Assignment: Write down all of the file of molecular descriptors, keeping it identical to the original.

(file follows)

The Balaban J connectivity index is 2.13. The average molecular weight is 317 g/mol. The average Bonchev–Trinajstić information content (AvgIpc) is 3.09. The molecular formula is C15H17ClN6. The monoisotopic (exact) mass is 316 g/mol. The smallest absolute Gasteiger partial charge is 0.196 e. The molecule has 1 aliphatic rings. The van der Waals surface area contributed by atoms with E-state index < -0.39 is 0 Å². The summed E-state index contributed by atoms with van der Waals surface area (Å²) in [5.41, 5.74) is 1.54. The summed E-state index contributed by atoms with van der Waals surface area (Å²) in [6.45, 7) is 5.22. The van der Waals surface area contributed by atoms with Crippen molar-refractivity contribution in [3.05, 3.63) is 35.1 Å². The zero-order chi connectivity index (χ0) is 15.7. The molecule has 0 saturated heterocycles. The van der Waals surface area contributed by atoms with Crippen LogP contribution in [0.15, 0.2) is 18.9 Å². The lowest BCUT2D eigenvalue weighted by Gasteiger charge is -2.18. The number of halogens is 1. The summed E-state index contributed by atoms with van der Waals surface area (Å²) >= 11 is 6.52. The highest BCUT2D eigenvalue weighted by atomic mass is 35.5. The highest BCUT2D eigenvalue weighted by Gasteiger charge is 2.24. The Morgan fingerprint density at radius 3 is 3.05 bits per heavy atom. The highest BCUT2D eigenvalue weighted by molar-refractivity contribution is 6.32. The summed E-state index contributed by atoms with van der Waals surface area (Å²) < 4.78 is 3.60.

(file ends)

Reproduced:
The Balaban J connectivity index is 2.13. The average molecular weight is 317 g/mol. The average Bonchev–Trinajstić information content (AvgIpc) is 3.09. The molecular formula is C15H17ClN6. The monoisotopic (exact) mass is 316 g/mol. The smallest absolute Gasteiger partial charge is 0.196 e. The molecule has 1 aliphatic rings. The van der Waals surface area contributed by atoms with E-state index < -0.39 is 0 Å². The summed E-state index contributed by atoms with van der Waals surface area (Å²) in [5.41, 5.74) is 1.54. The summed E-state index contributed by atoms with van der Waals surface area (Å²) in [6.45, 7) is 5.22. The van der Waals surface area contributed by atoms with Crippen molar-refractivity contribution in [3.05, 3.63) is 35.1 Å². The zero-order chi connectivity index (χ0) is 15.7. The molecule has 0 saturated heterocycles. The van der Waals surface area contributed by atoms with Crippen LogP contribution in [0.15, 0.2) is 18.9 Å². The lowest BCUT2D eigenvalue weighted by Gasteiger charge is -2.18. The number of halogens is 1. The summed E-state index contributed by atoms with van der Waals surface area (Å²) >= 11 is 6.52. The highest BCUT2D eigenvalue weighted by atomic mass is 35.5. The highest BCUT2D eigenvalue weighted by Gasteiger charge is 2.24. The Morgan fingerprint density at radius 3 is 3.05 bits per heavy atom. The highest BCUT2D eigenvalue weighted by molar-refractivity contribution is 6.32. The summed E-state index contributed by atoms with van der Waals surface area (Å²) < 4.78 is 3.60.